• +1. And the full-sentence answer would then be either "This one is me" (for "Which one is you?") or "I'm this one" (for "Which one are you?"). (Though a more typical answer for both would be "this one".) – ruakh Jan 10 '14 at 22:27
  • Many answers have been helpful. I'll accept this one because it contains the most information. – Andrew Jan 11 '14 at 18:09

An illustrative example taken from Halliday, An Introduction to Functional Grammar, (2004)

You're taking part in a play; but I don’t know whether you are hero or villain. Here is our conversation:
Which are you? — Which am I? Oh, I’m the villain.
(Subject:I, Complement:the villain)

Next you show me a photograph of the cast all made up; the dialogue now goes:
Which is you? — Which is me? Oh, the ugly one is me.
(Subject:the ugly one, Complement:me)

We can also postulate that you don't yet know which role you'll play, so you ask the director...

Which am I? (which role am I playing?, which do I represent?)

Or you're so heavily made up you don't recognise yourself in the "cast photo", so you ask...

Which is me? (which image is me?, which represents me?)

Thus both versions are potentially correct, depending on context. We can't infer anything from the word you, because unlike I/me, the same pronoun form is used in both cases. But in OP's specific context ("Which image represents you?"), the correct form is obviously "Which is you?".


The correct answer is 'Which one is you?'.

But you could say 'You are which one?'

If 'Which one' is the subject of the sentence the verb is 'is'. If 'you' is the subject the verb is 'are'.

  • 2
    Well yes, except it is not a rule of English grammar that the subject must come before the predicate — not even in declarative sentences, much less in questions. "Who are you", "where are you", "which one are you" are all equally fine. – RegDwigнt Jan 10 '14 at 22:01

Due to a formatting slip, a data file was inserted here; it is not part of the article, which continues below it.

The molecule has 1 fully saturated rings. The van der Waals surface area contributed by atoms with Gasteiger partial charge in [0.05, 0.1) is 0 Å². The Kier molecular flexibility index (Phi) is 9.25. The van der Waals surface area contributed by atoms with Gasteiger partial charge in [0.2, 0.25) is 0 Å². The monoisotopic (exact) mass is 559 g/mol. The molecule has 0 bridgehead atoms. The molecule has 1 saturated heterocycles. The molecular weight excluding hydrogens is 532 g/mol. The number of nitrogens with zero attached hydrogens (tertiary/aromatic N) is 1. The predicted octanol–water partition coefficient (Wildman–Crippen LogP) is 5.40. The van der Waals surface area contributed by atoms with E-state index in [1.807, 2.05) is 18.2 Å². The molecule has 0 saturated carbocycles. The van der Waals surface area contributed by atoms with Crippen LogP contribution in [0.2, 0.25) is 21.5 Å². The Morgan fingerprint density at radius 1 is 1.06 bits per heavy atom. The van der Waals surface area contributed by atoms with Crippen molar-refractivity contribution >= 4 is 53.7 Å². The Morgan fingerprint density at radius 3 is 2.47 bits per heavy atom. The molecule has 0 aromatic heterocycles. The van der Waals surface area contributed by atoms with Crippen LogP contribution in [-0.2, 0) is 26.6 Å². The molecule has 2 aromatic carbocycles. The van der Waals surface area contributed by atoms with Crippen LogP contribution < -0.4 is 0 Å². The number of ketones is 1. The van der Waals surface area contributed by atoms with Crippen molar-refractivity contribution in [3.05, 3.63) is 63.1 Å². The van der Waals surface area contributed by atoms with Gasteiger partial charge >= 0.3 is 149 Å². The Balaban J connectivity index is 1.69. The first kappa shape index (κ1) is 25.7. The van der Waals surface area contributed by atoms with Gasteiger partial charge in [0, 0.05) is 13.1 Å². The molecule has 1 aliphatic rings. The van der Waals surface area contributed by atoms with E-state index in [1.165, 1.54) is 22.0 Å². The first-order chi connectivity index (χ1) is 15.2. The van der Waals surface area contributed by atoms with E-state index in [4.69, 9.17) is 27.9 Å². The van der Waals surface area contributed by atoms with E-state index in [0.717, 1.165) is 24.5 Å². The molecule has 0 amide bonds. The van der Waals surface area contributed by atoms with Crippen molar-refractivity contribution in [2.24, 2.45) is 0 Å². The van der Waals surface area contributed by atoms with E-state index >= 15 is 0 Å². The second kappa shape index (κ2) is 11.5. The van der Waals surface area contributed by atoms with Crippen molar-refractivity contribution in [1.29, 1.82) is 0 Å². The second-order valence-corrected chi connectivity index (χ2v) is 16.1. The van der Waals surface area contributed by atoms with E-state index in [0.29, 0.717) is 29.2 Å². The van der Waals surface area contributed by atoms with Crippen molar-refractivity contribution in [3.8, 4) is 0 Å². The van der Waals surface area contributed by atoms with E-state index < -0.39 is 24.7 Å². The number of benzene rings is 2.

• @RegDwigнt No, I wasn't suggesting one should say 'Who is you?'or 'Where is you'? But I do think it should be 'Which one is you?'. Though I'm sure no one is going to mind much if anyone says 'Which one are you?'Plenty of people do. – WS2 Jan 10 '14 at 23:23

I have perviously treated both as correct, but in this situation I would prefer Which one is you?


My reasoning for Which one is you? stems from the thought that you are asking the subject to identify themselves as a member of a set or group.

This can be compared to the saying a passenger might use when a driver pulls up to their house, "Well, this is me." (meaning this is my house). A better example might be when choosing objects - a waitress brings a tray full of plates and, upon spying the plate of chicken wings, you exclaim, "That one is mine!"


Which one are you? is still a correct question, but it is better for allowing the subject to identify an attribute of themselves.

For example: A recent poll showed that 70% of Stack Exchange users are right handed, while 30% are left handed or ambidextrous. Which one are you?"


I agree with asfallows on the preference of "Which one is you?" and a willingness to accept either.

Filling in the unsaid parts of the sentence:

Which one [of these pictures of humans] is you?


Which one [person] are you?